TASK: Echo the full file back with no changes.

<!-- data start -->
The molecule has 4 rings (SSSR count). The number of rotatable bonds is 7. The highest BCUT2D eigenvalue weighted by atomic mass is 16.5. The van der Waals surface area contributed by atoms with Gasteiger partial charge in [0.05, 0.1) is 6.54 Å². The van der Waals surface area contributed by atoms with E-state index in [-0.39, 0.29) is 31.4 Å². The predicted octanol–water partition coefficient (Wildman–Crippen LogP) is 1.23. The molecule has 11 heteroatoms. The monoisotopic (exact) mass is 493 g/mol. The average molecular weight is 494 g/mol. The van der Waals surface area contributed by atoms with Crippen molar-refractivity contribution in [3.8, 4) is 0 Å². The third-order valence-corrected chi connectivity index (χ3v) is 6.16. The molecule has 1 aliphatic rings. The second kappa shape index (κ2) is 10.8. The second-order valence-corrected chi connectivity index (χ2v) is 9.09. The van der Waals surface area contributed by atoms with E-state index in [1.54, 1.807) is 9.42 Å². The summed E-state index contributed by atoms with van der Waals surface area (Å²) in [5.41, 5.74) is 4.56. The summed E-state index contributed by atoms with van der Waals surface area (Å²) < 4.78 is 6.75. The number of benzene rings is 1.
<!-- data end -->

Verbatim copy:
The molecule has 4 rings (SSSR count). The number of rotatable bonds is 7. The highest BCUT2D eigenvalue weighted by atomic mass is 16.5. The van der Waals surface area contributed by atoms with Gasteiger partial charge in [0.05, 0.1) is 6.54 Å². The van der Waals surface area contributed by atoms with E-state index in [-0.39, 0.29) is 31.4 Å². The predicted octanol–water partition coefficient (Wildman–Crippen LogP) is 1.23. The molecule has 11 heteroatoms. The monoisotopic (exact) mass is 493 g/mol. The average molecular weight is 494 g/mol. The van der Waals surface area contributed by atoms with Crippen molar-refractivity contribution in [3.8, 4) is 0 Å². The third-order valence-corrected chi connectivity index (χ3v) is 6.16. The molecule has 1 aliphatic rings. The second kappa shape index (κ2) is 10.8. The second-order valence-corrected chi connectivity index (χ2v) is 9.09. The van der Waals surface area contributed by atoms with E-state index in [1.54, 1.807) is 9.42 Å². The summed E-state index contributed by atoms with van der Waals surface area (Å²) in [5.41, 5.74) is 4.56. The summed E-state index contributed by atoms with van der Waals surface area (Å²) < 4.78 is 6.75. The number of benzene rings is 1.